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B.C. police dog bites under scrutiny by advocates, oversight agencies


Stakeholders are sharing their expertise on the use of police dogs in B.C., weighing the benefits they offer police with the injuries they can inflict.

From tearing arteries to pulling people’s ears from their scalps, police dogs can inflict brutal damage, according to advocates.

"We’re talking about permanent damage to people’s limbs, nerve damage, muscle injuries," said Meenakshi Mannoe, policing campaigner for Pivot Legal Society.

"And then of course, emotional scars and trauma… from a very disturbing use of force," she said.

Mannoe works with the family of Jared Lowndes, a Wet'suwet'en man shot and killed by Campbell River RCMP in July. Officers boxed in his vehicle and deployed a police service dog, which RCMP said he stabbed fatally.

"I have been, and continue to be, against the use of dogs to inflict pain and punishment on people," Lowndes’ mother, Laura Holland, wrote in an email to CTV News.

Mannoe said B.C. needs stricter standards to protect people from getting hurt.

"[Dog bites] should be considered just below a lethal use of force and that should dictate how and when they’re involved in policing," she said.


Police dogs aren’t used as a punitive measure, said Sgt. Calvin Ewer, who heads the Integrated Canine Service in Victoria and Saanich.

"Make no mistake about it, this is a minimal force concept. We don’t want to bite these subjects," Ewer told CTV News.

"[Dog handlers] go through that checklist: Is the public at risk? Are the police at risk? Is the subject at risk?"

He said dogs are a key resource for protecting the public and police and for supporting officers on the front lines.

"We could be tracking a violent suspect from a robbery… in the morning and in the afternoon we could be searching for a missing dementia patient," he said.

Criminal defence lawyer Sarah Leamon said she’s seen "shocking" injuries caused by K9s.

"It’s important to always consider how we could do it better," Leamon said.

"[But] I don’t think that just because there are complaints or lawsuits that involve the use of police dogs that police dogs should be retired altogether."


Victoria and Saanich’s Integrated Canine Service dogs were deployed 399 times in 2021, for calls from bomb sweeps to evidence searches. They were key contributors in the arrests of 86 people, biting 12 of them, Ewer said.

Province-wide, hundreds of bites are recorded each year. B.C. RCMP and its Lower Mainland Integrated Police Dog Services reported 193 bites in 2019. That same year, Vancouver police recorded 109 bites, according to the most recent data reported to B.C.’s police services director.

From April to the end of December, the Independent Investigations Office (IIO) has investigated seven serious injuries linked to K9s, up from zero in 2018/19.

The IIO says investigations involving serious injuries linked to police service dogs are on the rise. (CTV News)

"The number of cases that are being reported to us and the number of cases that have resulted in serious harm are increasing quite substantially," said IIO chief civilian director Ron MacDonald.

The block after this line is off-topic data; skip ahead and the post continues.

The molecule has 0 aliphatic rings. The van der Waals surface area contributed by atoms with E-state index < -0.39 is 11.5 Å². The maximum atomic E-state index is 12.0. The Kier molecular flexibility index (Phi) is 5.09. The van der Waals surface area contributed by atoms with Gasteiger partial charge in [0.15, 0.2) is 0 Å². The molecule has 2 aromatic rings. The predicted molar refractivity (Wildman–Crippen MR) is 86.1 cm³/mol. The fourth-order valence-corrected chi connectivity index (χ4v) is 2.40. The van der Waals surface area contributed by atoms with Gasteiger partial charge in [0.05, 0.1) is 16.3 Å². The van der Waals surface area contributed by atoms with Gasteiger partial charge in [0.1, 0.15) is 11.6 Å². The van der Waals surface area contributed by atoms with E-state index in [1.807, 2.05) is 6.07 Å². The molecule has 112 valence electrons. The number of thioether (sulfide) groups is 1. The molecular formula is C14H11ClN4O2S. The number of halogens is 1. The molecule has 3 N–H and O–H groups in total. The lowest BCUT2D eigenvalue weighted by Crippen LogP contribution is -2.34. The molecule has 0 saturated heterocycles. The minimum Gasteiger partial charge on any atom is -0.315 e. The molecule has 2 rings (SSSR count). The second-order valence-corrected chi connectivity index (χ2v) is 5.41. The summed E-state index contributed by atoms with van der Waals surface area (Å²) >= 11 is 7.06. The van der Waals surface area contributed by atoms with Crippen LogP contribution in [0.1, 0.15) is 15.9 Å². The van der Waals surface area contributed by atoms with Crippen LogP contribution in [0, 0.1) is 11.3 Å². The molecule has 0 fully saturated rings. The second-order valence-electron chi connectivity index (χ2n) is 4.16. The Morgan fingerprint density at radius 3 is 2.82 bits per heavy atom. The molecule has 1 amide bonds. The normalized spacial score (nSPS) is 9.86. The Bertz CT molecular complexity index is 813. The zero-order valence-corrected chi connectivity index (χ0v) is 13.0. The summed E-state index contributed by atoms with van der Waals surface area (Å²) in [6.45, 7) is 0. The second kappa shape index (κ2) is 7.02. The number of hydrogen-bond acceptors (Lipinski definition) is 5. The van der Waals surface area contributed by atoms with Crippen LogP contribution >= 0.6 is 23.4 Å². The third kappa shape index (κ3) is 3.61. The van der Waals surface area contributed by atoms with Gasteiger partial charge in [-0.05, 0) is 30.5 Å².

More analysis is needed to determine why those numbers are on the rise, he said.

"Generally, we find that the use of force is warranted. Most often… it’s circumstances where the individual was presenting a risk of bodily harm," he said.

At the Office of the Police Complaint Commissioner (OPCC), bites are trending in the opposite direction.

In 2020/21, municipal police reported 98 bites that required emergency care, down from 181 in 2015/16.

Generally, the OPCC records more injuries from dog bites than any other type of force, so the deputy police complaint commissioner said this is a good sign.

"At the OPCC, we’re looking to be able to take a deeper dive into those statistics … to determine [if there are] any broader trends," Andrea Spindler said.

Municipal police are required to report to the OPCC all injuries where someone requires emergency care and transfer to hospital. (CTV News)

Complainants have flagged concerns that they already surrendered or there wasn’t ample warning before a dog was deployed, she said.

"Because it is a valuable tool for police to use, it’s not something that we’re looking to take away, but really making sure that it’s an accountable tool," Spindler said.


MacDonald said B.C. has some of the strongest policing standards in Canada. Still, he plans to recommend tweaks to the province’s police services director, former Mountie Wayne Rideout.

The Public Safety Ministry declined CTV’s request to interview Rideout.

The policing standards say K9s can bite when someone is at risk of bodily harm or if a person of interest is fleeing or hiding.

"If the person is escaping from an offence that doesn’t pose a risk of harm to anybody, I think police service dogs should not be used to apprehend," MacDonald said. "That advice needs to be more specific."

The standards say handlers must have reasonable grounds to deploy their dog, considering the seriousness of an offence.

Pivot Legal Society is also calling for mandatory tracking of race-based data, to determine whether racialized people are disproportionately bitten by police dogs.

Mannoe also wants the province to fund legal and advocacy support for people injured by police dogs.

"I don’t see any commitment from the provincial government around minimizing or eliminating injuries that result from police service dogs," she said. Top Stories

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